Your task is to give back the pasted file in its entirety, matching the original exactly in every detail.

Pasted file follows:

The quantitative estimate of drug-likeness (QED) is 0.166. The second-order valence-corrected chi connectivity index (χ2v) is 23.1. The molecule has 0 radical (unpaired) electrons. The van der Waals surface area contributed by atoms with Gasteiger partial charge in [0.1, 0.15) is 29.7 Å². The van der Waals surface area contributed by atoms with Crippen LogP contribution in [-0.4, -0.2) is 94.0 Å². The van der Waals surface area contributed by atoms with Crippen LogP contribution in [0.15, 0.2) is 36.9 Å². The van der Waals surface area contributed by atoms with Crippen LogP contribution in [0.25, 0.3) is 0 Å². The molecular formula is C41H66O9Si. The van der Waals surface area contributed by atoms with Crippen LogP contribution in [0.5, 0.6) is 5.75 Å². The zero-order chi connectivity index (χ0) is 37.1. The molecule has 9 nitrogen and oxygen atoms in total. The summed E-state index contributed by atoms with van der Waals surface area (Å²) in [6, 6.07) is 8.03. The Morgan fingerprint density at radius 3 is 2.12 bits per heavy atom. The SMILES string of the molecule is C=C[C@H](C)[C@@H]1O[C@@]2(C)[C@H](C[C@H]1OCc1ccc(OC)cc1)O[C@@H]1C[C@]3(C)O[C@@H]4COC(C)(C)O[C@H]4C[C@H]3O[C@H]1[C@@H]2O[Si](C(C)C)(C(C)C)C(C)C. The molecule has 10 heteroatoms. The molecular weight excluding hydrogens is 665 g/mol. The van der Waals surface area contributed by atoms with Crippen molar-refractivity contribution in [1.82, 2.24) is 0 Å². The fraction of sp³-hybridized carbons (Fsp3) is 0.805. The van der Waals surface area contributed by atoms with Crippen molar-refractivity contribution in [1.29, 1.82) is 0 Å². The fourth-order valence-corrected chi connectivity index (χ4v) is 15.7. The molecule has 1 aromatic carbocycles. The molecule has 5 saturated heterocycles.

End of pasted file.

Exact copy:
The quantitative estimate of drug-likeness (QED) is 0.166. The second-order valence-corrected chi connectivity index (χ2v) is 23.1. The molecule has 0 radical (unpaired) electrons. The van der Waals surface area contributed by atoms with Gasteiger partial charge in [0.1, 0.15) is 29.7 Å². The van der Waals surface area contributed by atoms with Crippen LogP contribution in [-0.4, -0.2) is 94.0 Å². The van der Waals surface area contributed by atoms with Crippen LogP contribution in [0.15, 0.2) is 36.9 Å². The van der Waals surface area contributed by atoms with Crippen LogP contribution in [0.25, 0.3) is 0 Å². The molecular formula is C41H66O9Si. The van der Waals surface area contributed by atoms with Crippen LogP contribution in [0.5, 0.6) is 5.75 Å². The zero-order chi connectivity index (χ0) is 37.1. The molecule has 9 nitrogen and oxygen atoms in total. The summed E-state index contributed by atoms with van der Waals surface area (Å²) in [6, 6.07) is 8.03. The Morgan fingerprint density at radius 3 is 2.12 bits per heavy atom. The SMILES string of the molecule is C=C[C@H](C)[C@@H]1O[C@@]2(C)[C@H](C[C@H]1OCc1ccc(OC)cc1)O[C@@H]1C[C@]3(C)O[C@@H]4COC(C)(C)O[C@H]4C[C@H]3O[C@H]1[C@@H]2O[Si](C(C)C)(C(C)C)C(C)C. The molecule has 10 heteroatoms. The molecular weight excluding hydrogens is 665 g/mol. The van der Waals surface area contributed by atoms with Crippen molar-refractivity contribution in [1.82, 2.24) is 0 Å². The fraction of sp³-hybridized carbons (Fsp3) is 0.805. The van der Waals surface area contributed by atoms with Crippen molar-refractivity contribution in [1.29, 1.82) is 0 Å². The fourth-order valence-corrected chi connectivity index (χ4v) is 15.7. The molecule has 1 aromatic carbocycles. The molecule has 5 saturated heterocycles.